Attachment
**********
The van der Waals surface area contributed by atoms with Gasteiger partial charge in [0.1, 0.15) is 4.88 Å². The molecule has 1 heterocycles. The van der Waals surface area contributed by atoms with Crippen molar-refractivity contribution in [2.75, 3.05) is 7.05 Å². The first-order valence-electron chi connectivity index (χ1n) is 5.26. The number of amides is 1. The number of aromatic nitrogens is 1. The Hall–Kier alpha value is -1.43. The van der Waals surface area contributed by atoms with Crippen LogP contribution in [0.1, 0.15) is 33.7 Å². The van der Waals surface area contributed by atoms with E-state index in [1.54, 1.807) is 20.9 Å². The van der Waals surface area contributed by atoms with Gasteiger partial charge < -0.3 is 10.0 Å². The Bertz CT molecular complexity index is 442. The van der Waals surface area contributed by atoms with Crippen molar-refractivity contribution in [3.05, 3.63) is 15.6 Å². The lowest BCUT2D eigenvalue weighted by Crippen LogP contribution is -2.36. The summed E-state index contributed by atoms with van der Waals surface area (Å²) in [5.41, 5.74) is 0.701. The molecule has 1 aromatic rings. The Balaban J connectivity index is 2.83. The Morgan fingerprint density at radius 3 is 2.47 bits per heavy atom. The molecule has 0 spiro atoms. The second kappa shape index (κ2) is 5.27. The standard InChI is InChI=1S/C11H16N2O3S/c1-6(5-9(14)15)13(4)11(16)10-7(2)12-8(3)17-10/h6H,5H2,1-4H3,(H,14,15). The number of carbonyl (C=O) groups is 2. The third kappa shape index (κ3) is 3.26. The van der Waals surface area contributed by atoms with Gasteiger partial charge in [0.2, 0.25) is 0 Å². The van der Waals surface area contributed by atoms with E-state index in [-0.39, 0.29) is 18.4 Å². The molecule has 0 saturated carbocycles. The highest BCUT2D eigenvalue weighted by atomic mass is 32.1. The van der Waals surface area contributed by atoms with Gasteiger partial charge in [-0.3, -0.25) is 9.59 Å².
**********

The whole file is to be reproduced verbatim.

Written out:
The van der Waals surface area contributed by atoms with Gasteiger partial charge in [0.1, 0.15) is 4.88 Å². The molecule has 1 heterocycles. The van der Waals surface area contributed by atoms with Crippen molar-refractivity contribution in [2.75, 3.05) is 7.05 Å². The first-order valence-electron chi connectivity index (χ1n) is 5.26. The number of amides is 1. The number of aromatic nitrogens is 1. The Hall–Kier alpha value is -1.43. The van der Waals surface area contributed by atoms with Crippen LogP contribution in [0.1, 0.15) is 33.7 Å². The van der Waals surface area contributed by atoms with E-state index in [1.54, 1.807) is 20.9 Å². The van der Waals surface area contributed by atoms with Gasteiger partial charge < -0.3 is 10.0 Å². The Bertz CT molecular complexity index is 442. The van der Waals surface area contributed by atoms with Crippen molar-refractivity contribution in [3.05, 3.63) is 15.6 Å². The lowest BCUT2D eigenvalue weighted by Crippen LogP contribution is -2.36. The summed E-state index contributed by atoms with van der Waals surface area (Å²) in [5.41, 5.74) is 0.701. The molecule has 1 aromatic rings. The Balaban J connectivity index is 2.83. The Morgan fingerprint density at radius 3 is 2.47 bits per heavy atom. The molecule has 0 spiro atoms. The second kappa shape index (κ2) is 5.27. The standard InChI is InChI=1S/C11H16N2O3S/c1-6(5-9(14)15)13(4)11(16)10-7(2)12-8(3)17-10/h6H,5H2,1-4H3,(H,14,15). The number of carbonyl (C=O) groups is 2. The third kappa shape index (κ3) is 3.26. The van der Waals surface area contributed by atoms with Gasteiger partial charge in [0.2, 0.25) is 0 Å². The van der Waals surface area contributed by atoms with E-state index in [-0.39, 0.29) is 18.4 Å². The molecule has 0 saturated carbocycles. The highest BCUT2D eigenvalue weighted by atomic mass is 32.1. The van der Waals surface area contributed by atoms with Gasteiger partial charge in [-0.3, -0.25) is 9.59 Å².